All entries for Saturday 13 September 2008
September 13, 2008
The Boy in the Striped Pajamas, 2008. Dir: Mark Herman
From The Boy in the Striped Pajamas, 2008. Directed Mark Herman
Released this weekend this looks like its a film to make a point of seeing - just forget the feelgood factor. I heard a review on the Francine Stock film programme on radio 4 in the car and then on the News 24 review from Mark Kermode (You can subscribe to the podcasts here). For Francine Stock's Film programme you can find the podcast here including a discussion with director Mark Herman.
I have to confess the original book targetted at younger teenagers passed me by, however, I have discovered quite a lot of controversy so far with a considerable degree of scepticism being voiced with perceived weakness of both the original book and the film being highlighted. The comments by Linda Grant in the Guardian are quite harsh (beware plot spoiler) in this respect complaining about a "Disneyfication of the Holocaust". Certainly the distributor Miramax is owned by Disney but in terms of some of the films which it has distributed in the past you wouldn't know it, in this respect this is perhaps a piece of gratuitous journalism. In the light of these comments the comments by young readers in the comments box of the CBBC Review of the book deserve some respect. As anybody who teaches media studies knows reaching the target audience is paramount. In this respect the book seems to have worked and this gives me hope for the film.
Linda Grant in criticising the film seems to want to have a her cake and eat it. She is on the one hand arguing that this is a Disneyfication (It may be -I haven't seen it yet), but then she comments upon the irony that it took Hollywood and Stephen Spielberg with Schindler's list to make the first really big film on the Holocaust. For Grant Life is Beautiful is anodyne. Personally I have found it effective whilst teaching teenagers and, despite my initial doubts when it came out, I decided that I think the film is worthwhile. Of course it should not be the only perspective on the Holocaust, but there are a lot of clever points embedded within it and I think it was a brave film that deserves respect.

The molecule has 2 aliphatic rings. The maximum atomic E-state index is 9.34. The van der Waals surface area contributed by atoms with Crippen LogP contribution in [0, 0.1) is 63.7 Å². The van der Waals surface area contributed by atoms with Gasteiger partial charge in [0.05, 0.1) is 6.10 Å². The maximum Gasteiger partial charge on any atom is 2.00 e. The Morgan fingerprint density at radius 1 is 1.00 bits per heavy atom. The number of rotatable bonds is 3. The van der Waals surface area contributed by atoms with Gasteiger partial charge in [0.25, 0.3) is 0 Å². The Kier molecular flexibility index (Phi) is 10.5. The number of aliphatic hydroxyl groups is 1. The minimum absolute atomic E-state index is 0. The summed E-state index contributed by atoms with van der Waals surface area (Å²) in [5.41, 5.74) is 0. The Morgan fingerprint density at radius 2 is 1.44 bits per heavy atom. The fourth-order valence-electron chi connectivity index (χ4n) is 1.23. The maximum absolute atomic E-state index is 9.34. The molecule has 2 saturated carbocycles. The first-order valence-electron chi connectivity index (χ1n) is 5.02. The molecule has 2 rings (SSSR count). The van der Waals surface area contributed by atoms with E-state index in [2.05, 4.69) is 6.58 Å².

Grant then discusses the failure of European cinema to cover Shoah (The Holocaust). The Diary of Anne Frank played down the Jewish component of the genocide (a contradiction), Alain Resnais powerful short film Night & Fog was primarily news footage intercut with some recent footage of the time, and Shoah is the other film she mentions:
In Europe, Alain Resnais' Night and Fog (1955) and Claude Lanzmann's Shoah (1985) both wrestled with the Holocaust, but Resnais' film fell back on newsreel footage. Only Liliana Cavani's The Night Porter (1974) attempted inexpertly to explore the themes of guilt and complicity. (Linda Grant Guardian Feature)
Well, whilst there is some strong justification in terms of The Holocaust not being covered well by European cinema -certainly in a direct sense - I have a feeling that she hasn't much wrestled with Lanzmann's Shoah for example. Well I've had a review of Shoah in the making for over a year and I have now opened in up in response to this current film (apologies to Eureka for being so long with it.) The review is unfinished because the film became almost too hard to review if you are engaging with it at all. It is less of a review than a response. In fact I found it too difficult. I spent a full day watching it, and it is traumatic.
From The Boy in the Striped Pajamas, 2008. Directed Mark Herman
Its very sparseness and feeling of interminabilty evoke feelings of guilt. After all watching this for only a few hours is nothing compared to the real traumas. It is a film which was extraordinarily difficult to make and it needs to be be seen but even then Shoah (The Holocaust) is something almost beyond comprehension. How does one represent such an absence? I have written a review of a book of essays on Shoah edited by Stuart Liebmann which came out shortly after I received the review copy of the film. It is academic and at times hard going intellectually but it pales into insignificance with the emotional hardness of the film. Perhaps part of the problem with dealing with Shoah (The events) is a psychoanalytic one concerning what Lacan describes as Das Ding:
The same phenomenon, a fatal attraction to the black hole of Das Ding, the site of a traumatic, vacuous horror, threatening to overflow social structures with a terrible organic vitality and force, appears to be at stake in horror movies. From this perspective, the site of the monsters in horror films and horror fiction in the psychic economy can be defined precisely: it is at a point of intersection between a social and a psychological space. (Stefan Gullatz)